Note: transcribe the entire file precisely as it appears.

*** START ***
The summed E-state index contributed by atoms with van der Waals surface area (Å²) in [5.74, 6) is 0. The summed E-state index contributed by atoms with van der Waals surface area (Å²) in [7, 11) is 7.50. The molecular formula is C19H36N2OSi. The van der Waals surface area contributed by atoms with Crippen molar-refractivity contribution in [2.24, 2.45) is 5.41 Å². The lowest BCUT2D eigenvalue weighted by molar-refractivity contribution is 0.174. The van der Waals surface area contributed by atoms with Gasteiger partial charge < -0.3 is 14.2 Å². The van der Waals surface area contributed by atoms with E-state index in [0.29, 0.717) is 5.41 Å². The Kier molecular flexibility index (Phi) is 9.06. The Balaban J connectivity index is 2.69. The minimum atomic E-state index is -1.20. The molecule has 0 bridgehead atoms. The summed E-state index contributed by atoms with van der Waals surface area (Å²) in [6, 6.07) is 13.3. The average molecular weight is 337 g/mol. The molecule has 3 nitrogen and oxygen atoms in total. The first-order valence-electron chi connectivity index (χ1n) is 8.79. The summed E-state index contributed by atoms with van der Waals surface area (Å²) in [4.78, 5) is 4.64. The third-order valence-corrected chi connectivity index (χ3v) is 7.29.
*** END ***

The summed E-state index contributed by atoms with van der Waals surface area (Å²) in [5.74, 6) is 0. The summed E-state index contributed by atoms with van der Waals surface area (Å²) in [7, 11) is 7.50. The molecular formula is C19H36N2OSi. The van der Waals surface area contributed by atoms with Crippen molar-refractivity contribution in [2.24, 2.45) is 5.41 Å². The lowest BCUT2D eigenvalue weighted by molar-refractivity contribution is 0.174. The van der Waals surface area contributed by atoms with Gasteiger partial charge < -0.3 is 14.2 Å². The van der Waals surface area contributed by atoms with E-state index in [0.29, 0.717) is 5.41 Å². The Kier molecular flexibility index (Phi) is 9.06. The Balaban J connectivity index is 2.69. The minimum atomic E-state index is -1.20. The molecule has 0 bridgehead atoms. The summed E-state index contributed by atoms with van der Waals surface area (Å²) in [6, 6.07) is 13.3. The average molecular weight is 337 g/mol. The molecule has 3 nitrogen and oxygen atoms in total. The first-order valence-electron chi connectivity index (χ1n) is 8.79. The summed E-state index contributed by atoms with van der Waals surface area (Å²) in [4.78, 5) is 4.64. The third-order valence-corrected chi connectivity index (χ3v) is 7.29.